The Bluest Eye

             In The Bluest Eye, Toni Morrison tells the story of a black girl, Pecola Breedlove, who wishes for her eyes to turn blue so that she can look like all the light-skinned, blond and blue-eyed girls that are so beautiful. In the novel Morrison explores the ideas of where Pecola gets this notion of being ugly, and secondly, what the influences are of thinking this way. One question that is raised throughout the novel is whether Pecola is responsible for her victimization.
             To begin with, there are many reasons, that Morrison shows us, as to why Pecola thinks she is so ugly. From the moment she is born her mother tells her how ugly she is. Instead of comforting her child and telling her that she is beautiful the way she is, right from the start she incessantly tells her that she is ugly. She shows her no warmth or love as a mother should do and the only thing she presents her with is negativity. The fact that Pecola doesn’t even refer to her as “mother” and instead calls her “Mrs. Breedlove” shows the distance between the two. Then, there is also the same case with her father, Cholly. He is basically drunk all the time and doesn’t pay any attention to her or give her the father figure that she needs. At the end of the novel is the one time he gives her some attention, yet in a very horrible way, when he rapes her. This breaks her down even more and doesn’t do anything positive for her confidence. Perhaps this is an attempt to show his love for her, yet it is a horrible and disgusting way to do so. Basically, she has no sense of what real parents are like because her mom and dad are not affectionate with her and don’t express their love for her one bit. This probably has the most severe result because her parents are the first people she saw when coming into the world and are the most influential people in her childhood. Therefore, when all she gets from them is negative remarks and the id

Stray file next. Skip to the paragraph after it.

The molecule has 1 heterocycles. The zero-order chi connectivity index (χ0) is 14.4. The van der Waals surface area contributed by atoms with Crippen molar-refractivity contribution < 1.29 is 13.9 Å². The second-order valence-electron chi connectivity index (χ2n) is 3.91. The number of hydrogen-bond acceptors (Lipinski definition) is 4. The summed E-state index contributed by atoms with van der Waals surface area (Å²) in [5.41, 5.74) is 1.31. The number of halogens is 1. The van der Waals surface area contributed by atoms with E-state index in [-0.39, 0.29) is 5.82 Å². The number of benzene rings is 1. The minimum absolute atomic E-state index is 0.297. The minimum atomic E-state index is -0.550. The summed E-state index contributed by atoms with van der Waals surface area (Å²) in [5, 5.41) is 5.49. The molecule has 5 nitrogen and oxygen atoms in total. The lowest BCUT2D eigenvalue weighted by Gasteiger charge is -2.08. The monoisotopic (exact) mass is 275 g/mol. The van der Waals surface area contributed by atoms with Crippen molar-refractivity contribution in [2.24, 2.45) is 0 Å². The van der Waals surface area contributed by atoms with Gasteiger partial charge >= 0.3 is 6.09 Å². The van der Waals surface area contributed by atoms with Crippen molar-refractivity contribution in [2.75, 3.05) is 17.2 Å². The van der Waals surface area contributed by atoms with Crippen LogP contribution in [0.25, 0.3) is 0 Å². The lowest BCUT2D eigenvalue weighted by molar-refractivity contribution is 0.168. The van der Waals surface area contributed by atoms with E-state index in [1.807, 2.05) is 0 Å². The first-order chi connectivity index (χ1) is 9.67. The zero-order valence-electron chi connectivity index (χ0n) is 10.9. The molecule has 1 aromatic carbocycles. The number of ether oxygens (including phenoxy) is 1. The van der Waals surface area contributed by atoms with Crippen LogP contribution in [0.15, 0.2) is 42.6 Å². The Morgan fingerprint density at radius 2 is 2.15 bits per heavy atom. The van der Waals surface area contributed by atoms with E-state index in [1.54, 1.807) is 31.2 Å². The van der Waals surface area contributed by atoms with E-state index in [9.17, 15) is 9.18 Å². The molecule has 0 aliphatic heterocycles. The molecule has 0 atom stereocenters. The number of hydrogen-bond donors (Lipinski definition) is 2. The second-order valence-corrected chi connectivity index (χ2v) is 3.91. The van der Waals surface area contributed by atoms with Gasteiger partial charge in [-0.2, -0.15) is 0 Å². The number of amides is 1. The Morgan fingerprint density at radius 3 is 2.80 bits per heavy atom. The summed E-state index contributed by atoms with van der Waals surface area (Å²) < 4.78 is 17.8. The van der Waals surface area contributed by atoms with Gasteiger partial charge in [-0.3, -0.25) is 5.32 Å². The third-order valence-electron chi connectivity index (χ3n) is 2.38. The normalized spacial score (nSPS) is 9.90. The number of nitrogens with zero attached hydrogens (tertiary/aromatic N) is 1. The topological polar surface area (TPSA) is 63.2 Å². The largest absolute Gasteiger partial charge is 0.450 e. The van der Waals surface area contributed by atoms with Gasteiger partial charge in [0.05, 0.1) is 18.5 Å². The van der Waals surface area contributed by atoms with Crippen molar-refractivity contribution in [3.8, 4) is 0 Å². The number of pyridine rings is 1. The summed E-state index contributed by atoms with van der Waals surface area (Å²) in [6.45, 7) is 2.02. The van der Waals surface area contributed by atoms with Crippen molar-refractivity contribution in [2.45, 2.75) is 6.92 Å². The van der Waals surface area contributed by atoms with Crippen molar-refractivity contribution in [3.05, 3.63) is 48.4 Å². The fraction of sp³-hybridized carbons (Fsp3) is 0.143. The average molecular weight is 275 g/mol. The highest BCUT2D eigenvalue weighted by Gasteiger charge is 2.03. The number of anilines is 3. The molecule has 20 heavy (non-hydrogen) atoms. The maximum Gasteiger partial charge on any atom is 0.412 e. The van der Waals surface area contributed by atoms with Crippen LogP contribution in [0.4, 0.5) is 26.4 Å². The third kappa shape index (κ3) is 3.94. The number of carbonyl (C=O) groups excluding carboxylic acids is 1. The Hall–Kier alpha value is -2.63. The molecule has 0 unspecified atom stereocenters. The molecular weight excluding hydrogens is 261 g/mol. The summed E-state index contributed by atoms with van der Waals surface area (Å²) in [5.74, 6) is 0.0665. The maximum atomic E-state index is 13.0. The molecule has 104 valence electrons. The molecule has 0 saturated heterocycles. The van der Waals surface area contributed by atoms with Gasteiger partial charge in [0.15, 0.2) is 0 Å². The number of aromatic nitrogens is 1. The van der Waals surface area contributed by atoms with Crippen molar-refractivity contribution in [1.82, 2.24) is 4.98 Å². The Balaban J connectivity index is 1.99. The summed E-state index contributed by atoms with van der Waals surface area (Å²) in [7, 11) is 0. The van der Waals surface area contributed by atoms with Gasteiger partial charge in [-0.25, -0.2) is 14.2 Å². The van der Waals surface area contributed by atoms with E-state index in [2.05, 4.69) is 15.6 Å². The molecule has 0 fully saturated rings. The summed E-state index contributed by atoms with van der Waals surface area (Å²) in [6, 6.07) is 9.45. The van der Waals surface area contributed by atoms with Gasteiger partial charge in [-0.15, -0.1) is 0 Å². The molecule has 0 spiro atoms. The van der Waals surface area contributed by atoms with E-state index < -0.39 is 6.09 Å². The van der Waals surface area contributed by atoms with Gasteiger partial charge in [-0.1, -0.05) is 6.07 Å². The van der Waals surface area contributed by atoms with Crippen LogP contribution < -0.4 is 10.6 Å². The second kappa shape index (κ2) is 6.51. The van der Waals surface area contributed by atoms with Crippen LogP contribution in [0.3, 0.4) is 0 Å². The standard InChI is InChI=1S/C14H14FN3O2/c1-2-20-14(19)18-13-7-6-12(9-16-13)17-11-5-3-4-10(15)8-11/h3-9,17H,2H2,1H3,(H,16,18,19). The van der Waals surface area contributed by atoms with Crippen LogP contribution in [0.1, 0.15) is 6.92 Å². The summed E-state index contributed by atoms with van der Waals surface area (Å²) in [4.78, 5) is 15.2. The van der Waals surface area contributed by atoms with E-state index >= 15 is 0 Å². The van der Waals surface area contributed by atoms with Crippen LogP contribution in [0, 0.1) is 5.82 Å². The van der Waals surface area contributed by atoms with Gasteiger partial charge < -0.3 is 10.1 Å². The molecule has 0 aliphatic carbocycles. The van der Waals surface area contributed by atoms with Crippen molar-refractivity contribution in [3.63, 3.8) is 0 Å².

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The Bluest Eye. (1969, December 31). In Retrieved 20:41, January 19, 2017, from